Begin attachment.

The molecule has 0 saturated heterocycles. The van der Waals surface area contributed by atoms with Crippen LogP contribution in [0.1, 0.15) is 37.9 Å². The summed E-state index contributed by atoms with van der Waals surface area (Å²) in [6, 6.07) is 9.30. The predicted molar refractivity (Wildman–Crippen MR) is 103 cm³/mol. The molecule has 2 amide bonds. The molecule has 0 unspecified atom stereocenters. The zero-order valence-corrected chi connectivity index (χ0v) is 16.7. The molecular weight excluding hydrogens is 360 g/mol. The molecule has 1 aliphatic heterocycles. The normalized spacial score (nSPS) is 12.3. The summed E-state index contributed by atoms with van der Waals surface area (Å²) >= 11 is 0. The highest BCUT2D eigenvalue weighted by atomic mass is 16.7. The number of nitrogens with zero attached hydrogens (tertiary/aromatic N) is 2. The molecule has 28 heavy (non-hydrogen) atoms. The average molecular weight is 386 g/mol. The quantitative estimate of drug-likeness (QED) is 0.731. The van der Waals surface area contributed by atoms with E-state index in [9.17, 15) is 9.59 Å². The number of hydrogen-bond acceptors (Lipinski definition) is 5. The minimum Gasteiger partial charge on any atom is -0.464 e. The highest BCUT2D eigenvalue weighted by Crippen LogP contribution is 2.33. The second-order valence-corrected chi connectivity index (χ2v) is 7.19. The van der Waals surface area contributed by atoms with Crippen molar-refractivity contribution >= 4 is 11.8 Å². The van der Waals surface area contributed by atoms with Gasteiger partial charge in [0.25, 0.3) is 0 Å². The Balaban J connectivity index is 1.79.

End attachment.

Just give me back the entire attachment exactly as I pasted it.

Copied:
The molecule has 0 saturated heterocycles. The van der Waals surface area contributed by atoms with Crippen LogP contribution in [0.1, 0.15) is 37.9 Å². The summed E-state index contributed by atoms with van der Waals surface area (Å²) in [6, 6.07) is 9.30. The predicted molar refractivity (Wildman–Crippen MR) is 103 cm³/mol. The molecule has 2 amide bonds. The molecule has 0 unspecified atom stereocenters. The zero-order valence-corrected chi connectivity index (χ0v) is 16.7. The molecular weight excluding hydrogens is 360 g/mol. The molecule has 1 aliphatic heterocycles. The normalized spacial score (nSPS) is 12.3. The summed E-state index contributed by atoms with van der Waals surface area (Å²) >= 11 is 0. The highest BCUT2D eigenvalue weighted by atomic mass is 16.7. The number of nitrogens with zero attached hydrogens (tertiary/aromatic N) is 2. The molecule has 28 heavy (non-hydrogen) atoms. The average molecular weight is 386 g/mol. The quantitative estimate of drug-likeness (QED) is 0.731. The van der Waals surface area contributed by atoms with E-state index in [9.17, 15) is 9.59 Å². The number of hydrogen-bond acceptors (Lipinski definition) is 5. The minimum Gasteiger partial charge on any atom is -0.464 e. The highest BCUT2D eigenvalue weighted by Crippen LogP contribution is 2.33. The second-order valence-corrected chi connectivity index (χ2v) is 7.19. The van der Waals surface area contributed by atoms with Crippen molar-refractivity contribution >= 4 is 11.8 Å². The van der Waals surface area contributed by atoms with Gasteiger partial charge in [0.25, 0.3) is 0 Å². The Balaban J connectivity index is 1.79.